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Christology is an area hotly debated among New Testament scholars and Theologians. This new Guide for the Perplexed leads the reader through the arguments, debates and definitions to produce a fascinating guide to the subject.Christology, the study of the nature and person of Christ, is a confusing and complex subject for even the most advanced student. Hotly debated from the origins of the early church, the subject caused the first major schism with the Christian church.Today, Christology is of concern to both New Testament scholars and Theologians alike and continues to provoke debate within the Church. In this Guide for the Perplexed , Alan Spence guides the reader through the maze of arguments to give a clear understanding of this subject. After an introduction providing a basic definition of Christology, Spence examines the key debates and defining moments in the early Church and the Reformation. This historical background provides an essential foundation on which to outline later developments in Christology. Later chapters consider the Quest for the Historical Jesus, and the work of the major theologians in this area including Barth and Schleiermacher and from the present day, NT Wright and Pannenberg. Spence concludes by looking at contemporary arguments within the field of Christology.Continuum's Guides for the Perplexed are clear, concise and accessible introductions to thinkers, writers and subjects that students and readers can find especially challenging - or indeed downright bewildering. Concentrating specifically on what it is that makes the subject difficult to grasp, these books explain and explore key themes and ideas, guiding the reader towards a thorough understanding of demanding material.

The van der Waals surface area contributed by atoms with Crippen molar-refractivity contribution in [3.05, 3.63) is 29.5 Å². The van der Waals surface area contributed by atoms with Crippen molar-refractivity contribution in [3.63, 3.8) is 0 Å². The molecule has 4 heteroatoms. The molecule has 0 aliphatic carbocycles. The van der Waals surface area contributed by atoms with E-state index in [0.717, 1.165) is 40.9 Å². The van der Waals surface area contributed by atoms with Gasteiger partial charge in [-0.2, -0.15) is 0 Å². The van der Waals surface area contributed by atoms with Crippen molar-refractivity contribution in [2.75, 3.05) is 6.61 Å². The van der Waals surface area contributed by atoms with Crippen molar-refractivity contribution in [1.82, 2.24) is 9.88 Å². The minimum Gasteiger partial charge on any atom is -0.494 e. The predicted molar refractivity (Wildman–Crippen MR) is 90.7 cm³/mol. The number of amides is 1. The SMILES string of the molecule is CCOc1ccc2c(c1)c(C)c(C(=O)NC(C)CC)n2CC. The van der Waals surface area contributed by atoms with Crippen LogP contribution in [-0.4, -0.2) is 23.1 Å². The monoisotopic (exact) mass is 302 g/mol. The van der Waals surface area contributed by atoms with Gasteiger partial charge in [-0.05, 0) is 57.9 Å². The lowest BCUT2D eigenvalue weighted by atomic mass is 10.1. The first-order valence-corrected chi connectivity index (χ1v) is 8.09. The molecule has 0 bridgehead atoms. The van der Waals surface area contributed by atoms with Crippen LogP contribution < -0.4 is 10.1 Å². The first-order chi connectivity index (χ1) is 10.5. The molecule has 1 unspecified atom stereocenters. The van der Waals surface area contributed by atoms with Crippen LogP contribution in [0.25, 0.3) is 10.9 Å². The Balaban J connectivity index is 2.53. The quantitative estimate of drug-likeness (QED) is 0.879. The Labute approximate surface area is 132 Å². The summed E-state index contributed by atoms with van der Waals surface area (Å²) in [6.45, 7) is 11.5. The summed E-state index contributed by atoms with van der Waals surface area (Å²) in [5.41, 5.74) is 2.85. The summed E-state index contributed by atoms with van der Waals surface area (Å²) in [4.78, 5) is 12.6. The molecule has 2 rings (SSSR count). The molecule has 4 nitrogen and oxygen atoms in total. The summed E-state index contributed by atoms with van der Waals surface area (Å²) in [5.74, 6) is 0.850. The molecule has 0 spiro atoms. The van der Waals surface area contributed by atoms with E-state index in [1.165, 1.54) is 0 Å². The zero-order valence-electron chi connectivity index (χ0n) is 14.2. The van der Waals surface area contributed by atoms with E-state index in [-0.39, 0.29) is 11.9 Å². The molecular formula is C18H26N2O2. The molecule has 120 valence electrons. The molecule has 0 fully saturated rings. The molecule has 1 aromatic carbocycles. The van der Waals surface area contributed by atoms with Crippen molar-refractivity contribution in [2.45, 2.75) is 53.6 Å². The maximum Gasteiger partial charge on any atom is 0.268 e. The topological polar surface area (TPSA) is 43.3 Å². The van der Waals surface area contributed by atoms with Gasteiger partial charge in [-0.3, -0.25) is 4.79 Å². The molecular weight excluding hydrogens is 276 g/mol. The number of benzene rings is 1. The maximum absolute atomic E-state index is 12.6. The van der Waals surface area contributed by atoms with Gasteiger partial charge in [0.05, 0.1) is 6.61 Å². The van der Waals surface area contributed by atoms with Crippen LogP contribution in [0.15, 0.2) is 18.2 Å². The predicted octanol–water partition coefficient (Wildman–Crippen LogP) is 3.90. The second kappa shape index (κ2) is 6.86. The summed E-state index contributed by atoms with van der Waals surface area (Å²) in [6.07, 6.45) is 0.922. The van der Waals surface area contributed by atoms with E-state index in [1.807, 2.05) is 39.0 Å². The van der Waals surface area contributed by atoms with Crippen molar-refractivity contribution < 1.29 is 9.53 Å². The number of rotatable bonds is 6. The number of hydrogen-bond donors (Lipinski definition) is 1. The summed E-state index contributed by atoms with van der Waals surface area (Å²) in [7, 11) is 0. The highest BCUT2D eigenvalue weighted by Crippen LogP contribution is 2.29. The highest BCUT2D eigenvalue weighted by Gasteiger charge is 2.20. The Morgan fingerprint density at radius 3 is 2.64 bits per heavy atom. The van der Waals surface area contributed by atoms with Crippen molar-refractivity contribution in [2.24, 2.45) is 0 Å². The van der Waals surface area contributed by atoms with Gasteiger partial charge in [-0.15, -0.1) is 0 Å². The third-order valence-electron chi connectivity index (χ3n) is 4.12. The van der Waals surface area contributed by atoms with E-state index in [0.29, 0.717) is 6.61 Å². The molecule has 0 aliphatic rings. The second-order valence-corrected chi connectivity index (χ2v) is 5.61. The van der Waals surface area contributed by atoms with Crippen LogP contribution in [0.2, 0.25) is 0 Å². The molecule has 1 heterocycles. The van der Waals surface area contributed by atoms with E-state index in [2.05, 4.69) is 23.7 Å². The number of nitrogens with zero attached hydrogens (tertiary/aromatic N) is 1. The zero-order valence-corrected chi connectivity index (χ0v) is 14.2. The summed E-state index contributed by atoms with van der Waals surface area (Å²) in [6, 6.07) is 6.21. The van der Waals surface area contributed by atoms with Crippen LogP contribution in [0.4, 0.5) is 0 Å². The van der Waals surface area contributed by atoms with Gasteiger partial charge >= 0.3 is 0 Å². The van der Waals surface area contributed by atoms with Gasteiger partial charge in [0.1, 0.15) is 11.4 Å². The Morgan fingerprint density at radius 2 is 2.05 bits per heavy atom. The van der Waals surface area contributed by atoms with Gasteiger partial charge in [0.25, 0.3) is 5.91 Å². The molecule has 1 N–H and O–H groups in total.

|Publication date:||13th November 2008|
|Publisher:||T.& T.Clark Ltd an imprint of Bloomsbury Publishing PLC|
Dr Alan Spence has been a teacher in Harare, an evangelist in the South African townships, a human rights advocate in Zimbabwe and Moderator of the Presbyterian Church of Southern Africa. He is now a minister in the United Reformed Church serving two congregations in London, UK.More About Alan Spence